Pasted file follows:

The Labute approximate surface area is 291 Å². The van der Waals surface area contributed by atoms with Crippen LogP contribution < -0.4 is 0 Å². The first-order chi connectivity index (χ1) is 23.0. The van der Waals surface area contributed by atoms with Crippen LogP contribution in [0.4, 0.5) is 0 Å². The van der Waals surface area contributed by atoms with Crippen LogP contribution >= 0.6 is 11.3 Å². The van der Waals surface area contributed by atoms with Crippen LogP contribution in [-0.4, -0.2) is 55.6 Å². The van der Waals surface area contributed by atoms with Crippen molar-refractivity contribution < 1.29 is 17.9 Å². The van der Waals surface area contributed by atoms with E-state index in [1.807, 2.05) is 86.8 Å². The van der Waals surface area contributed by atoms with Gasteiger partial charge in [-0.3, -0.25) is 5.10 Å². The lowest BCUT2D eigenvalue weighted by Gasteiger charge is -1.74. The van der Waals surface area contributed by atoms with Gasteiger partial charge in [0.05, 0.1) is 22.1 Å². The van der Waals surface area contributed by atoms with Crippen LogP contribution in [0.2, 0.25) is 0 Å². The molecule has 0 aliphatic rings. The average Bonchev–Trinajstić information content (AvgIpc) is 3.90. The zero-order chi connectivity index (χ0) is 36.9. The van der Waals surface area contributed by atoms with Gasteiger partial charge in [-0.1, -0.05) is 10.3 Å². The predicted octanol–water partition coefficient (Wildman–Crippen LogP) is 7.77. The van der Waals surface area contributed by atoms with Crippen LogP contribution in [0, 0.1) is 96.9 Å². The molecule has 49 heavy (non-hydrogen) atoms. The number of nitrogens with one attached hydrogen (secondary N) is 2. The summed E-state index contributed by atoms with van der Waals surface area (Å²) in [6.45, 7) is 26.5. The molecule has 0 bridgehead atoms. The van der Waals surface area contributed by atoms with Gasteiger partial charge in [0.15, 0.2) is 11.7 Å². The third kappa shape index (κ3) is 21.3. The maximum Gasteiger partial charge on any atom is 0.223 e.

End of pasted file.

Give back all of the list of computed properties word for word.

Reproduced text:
The Labute approximate surface area is 291 Å². The van der Waals surface area contributed by atoms with Crippen LogP contribution < -0.4 is 0 Å². The first-order chi connectivity index (χ1) is 23.0. The van der Waals surface area contributed by atoms with Crippen LogP contribution in [0.4, 0.5) is 0 Å². The van der Waals surface area contributed by atoms with Crippen LogP contribution >= 0.6 is 11.3 Å². The van der Waals surface area contributed by atoms with Crippen LogP contribution in [-0.4, -0.2) is 55.6 Å². The van der Waals surface area contributed by atoms with Crippen molar-refractivity contribution < 1.29 is 17.9 Å². The van der Waals surface area contributed by atoms with E-state index in [1.807, 2.05) is 86.8 Å². The van der Waals surface area contributed by atoms with Gasteiger partial charge in [-0.3, -0.25) is 5.10 Å². The lowest BCUT2D eigenvalue weighted by Gasteiger charge is -1.74. The van der Waals surface area contributed by atoms with Gasteiger partial charge in [0.05, 0.1) is 22.1 Å². The van der Waals surface area contributed by atoms with Crippen LogP contribution in [0.2, 0.25) is 0 Å². The molecule has 0 aliphatic rings. The average Bonchev–Trinajstić information content (AvgIpc) is 3.90. The zero-order chi connectivity index (χ0) is 36.9. The van der Waals surface area contributed by atoms with Gasteiger partial charge in [-0.1, -0.05) is 10.3 Å². The predicted octanol–water partition coefficient (Wildman–Crippen LogP) is 7.77. The van der Waals surface area contributed by atoms with Crippen LogP contribution in [0, 0.1) is 96.9 Å². The molecule has 49 heavy (non-hydrogen) atoms. The number of nitrogens with one attached hydrogen (secondary N) is 2. The summed E-state index contributed by atoms with van der Waals surface area (Å²) in [6.45, 7) is 26.5. The molecule has 0 bridgehead atoms. The van der Waals surface area contributed by atoms with Gasteiger partial charge in [0.15, 0.2) is 11.7 Å². The third kappa shape index (κ3) is 21.3. The maximum Gasteiger partial charge on any atom is 0.223 e.